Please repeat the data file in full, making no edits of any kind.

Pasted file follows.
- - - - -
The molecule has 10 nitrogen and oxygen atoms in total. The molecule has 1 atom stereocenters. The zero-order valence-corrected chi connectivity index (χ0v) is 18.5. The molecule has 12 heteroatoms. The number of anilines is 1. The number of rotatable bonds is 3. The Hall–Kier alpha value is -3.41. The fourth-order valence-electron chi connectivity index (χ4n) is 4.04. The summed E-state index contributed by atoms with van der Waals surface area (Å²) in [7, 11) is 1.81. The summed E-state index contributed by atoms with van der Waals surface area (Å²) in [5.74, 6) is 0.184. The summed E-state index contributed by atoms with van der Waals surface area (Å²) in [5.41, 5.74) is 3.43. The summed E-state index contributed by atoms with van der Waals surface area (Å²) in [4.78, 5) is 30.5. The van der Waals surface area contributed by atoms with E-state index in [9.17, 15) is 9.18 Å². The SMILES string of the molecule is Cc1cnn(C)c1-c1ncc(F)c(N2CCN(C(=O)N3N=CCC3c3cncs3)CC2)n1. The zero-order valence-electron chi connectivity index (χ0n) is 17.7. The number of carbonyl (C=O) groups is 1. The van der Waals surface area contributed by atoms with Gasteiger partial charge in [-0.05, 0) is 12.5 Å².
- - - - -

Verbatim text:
The molecule has 10 nitrogen and oxygen atoms in total. The molecule has 1 atom stereocenters. The zero-order valence-corrected chi connectivity index (χ0v) is 18.5. The molecule has 12 heteroatoms. The number of anilines is 1. The number of rotatable bonds is 3. The Hall–Kier alpha value is -3.41. The fourth-order valence-electron chi connectivity index (χ4n) is 4.04. The summed E-state index contributed by atoms with van der Waals surface area (Å²) in [7, 11) is 1.81. The summed E-state index contributed by atoms with van der Waals surface area (Å²) in [5.74, 6) is 0.184. The summed E-state index contributed by atoms with van der Waals surface area (Å²) in [5.41, 5.74) is 3.43. The summed E-state index contributed by atoms with van der Waals surface area (Å²) in [4.78, 5) is 30.5. The van der Waals surface area contributed by atoms with E-state index in [9.17, 15) is 9.18 Å². The SMILES string of the molecule is Cc1cnn(C)c1-c1ncc(F)c(N2CCN(C(=O)N3N=CCC3c3cncs3)CC2)n1. The zero-order valence-electron chi connectivity index (χ0n) is 17.7. The number of carbonyl (C=O) groups is 1. The van der Waals surface area contributed by atoms with Gasteiger partial charge in [-0.05, 0) is 12.5 Å².